This event, his crucifixion, was not a surprise to the Father or to Jesus himself! His arrest, his beating, crucifixion and death came about…
As promised. Of all the many promises let’s look at Isaiah 53:4-6. Surely he has borne our griefs and carried our sorrows; yet we esteemed him stricken, smitten by God, and afflicted. But he was pierced for our transgressions; he was crushed for our iniquities; upon him was the chastisement that brought us peace, and with his wounds we are healed. All we like sheep have gone astray; we have turned—every one—to his own way; and the Lord has laid on him the iniquity of us all.
Seven hundred years before the birth of Christ, Isaiah, the Prince of prophets, spelled out, for our examination, the death he would die.
Hundreds of years before Isaiah lived, King David, the sweet psalmist of Israel, recorded specific details in Psalm 22:16-18 “For dogs encompass me; a company of evildoers encircles me; they have pierced my hands and feet— 17  I can count all my bones— they stare and gloat over me; 18 they divide my garments among them, and for my clothing they cast lots.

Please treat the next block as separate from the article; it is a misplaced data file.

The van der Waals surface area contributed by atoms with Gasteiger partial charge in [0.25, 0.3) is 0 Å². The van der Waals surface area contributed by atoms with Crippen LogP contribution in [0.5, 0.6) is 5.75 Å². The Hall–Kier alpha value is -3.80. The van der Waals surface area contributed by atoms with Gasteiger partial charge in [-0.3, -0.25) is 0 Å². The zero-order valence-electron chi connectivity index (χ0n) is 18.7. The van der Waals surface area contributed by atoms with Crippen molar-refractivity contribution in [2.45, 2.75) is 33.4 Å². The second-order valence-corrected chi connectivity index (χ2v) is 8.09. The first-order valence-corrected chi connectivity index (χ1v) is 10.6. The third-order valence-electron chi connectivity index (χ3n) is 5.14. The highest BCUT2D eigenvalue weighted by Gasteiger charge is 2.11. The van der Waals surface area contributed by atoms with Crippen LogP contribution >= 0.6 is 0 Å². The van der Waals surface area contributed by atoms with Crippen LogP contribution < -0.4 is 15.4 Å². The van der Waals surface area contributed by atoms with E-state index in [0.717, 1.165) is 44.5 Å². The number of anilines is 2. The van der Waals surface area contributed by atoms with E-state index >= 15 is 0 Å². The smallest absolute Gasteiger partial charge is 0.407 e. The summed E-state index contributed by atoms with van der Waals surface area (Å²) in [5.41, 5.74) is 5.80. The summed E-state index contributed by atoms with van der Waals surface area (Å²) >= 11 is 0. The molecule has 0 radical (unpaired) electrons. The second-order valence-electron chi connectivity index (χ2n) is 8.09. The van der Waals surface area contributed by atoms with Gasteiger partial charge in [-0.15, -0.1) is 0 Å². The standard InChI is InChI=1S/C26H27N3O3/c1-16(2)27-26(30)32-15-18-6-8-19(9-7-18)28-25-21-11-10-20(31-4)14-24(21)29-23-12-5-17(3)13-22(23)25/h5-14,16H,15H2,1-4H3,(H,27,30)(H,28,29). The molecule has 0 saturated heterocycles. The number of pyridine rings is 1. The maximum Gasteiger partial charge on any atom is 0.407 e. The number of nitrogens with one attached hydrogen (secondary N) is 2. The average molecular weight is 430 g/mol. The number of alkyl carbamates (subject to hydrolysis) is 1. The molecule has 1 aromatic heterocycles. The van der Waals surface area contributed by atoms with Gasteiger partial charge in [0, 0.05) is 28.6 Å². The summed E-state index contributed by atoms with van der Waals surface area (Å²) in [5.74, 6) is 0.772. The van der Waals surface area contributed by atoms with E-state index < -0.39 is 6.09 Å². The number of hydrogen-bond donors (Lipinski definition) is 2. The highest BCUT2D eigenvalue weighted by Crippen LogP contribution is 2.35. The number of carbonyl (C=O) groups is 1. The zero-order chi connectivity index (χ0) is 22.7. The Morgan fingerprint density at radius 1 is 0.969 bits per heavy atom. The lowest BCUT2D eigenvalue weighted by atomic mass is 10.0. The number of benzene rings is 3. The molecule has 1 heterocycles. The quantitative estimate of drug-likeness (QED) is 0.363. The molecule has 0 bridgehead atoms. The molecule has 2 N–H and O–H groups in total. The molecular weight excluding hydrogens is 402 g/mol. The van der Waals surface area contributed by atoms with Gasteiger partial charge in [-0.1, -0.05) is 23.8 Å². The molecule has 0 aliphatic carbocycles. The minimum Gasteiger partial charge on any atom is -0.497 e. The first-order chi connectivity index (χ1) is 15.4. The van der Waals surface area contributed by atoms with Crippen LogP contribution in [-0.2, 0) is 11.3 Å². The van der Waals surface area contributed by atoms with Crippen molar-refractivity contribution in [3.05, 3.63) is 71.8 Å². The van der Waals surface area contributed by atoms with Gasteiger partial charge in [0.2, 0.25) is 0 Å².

King David wrote these words hundreds of years before anyone was ever crucified. He had no example of it to draw from. Instead, he saw a vision from God concerning the future King — King Jesus!
Hundreds of years later, Zachariah wrote in chapter 12 verse 10, “And I will pour out on the house of David and the inhabitants of Jerusalem a spirit of grace and pleas for mercy, so that, when they look on me, on him whom they have pierced, they shall mourn for him, as one mourns for an only child, and weep bitterly over him, as one weeps over a firstborn.”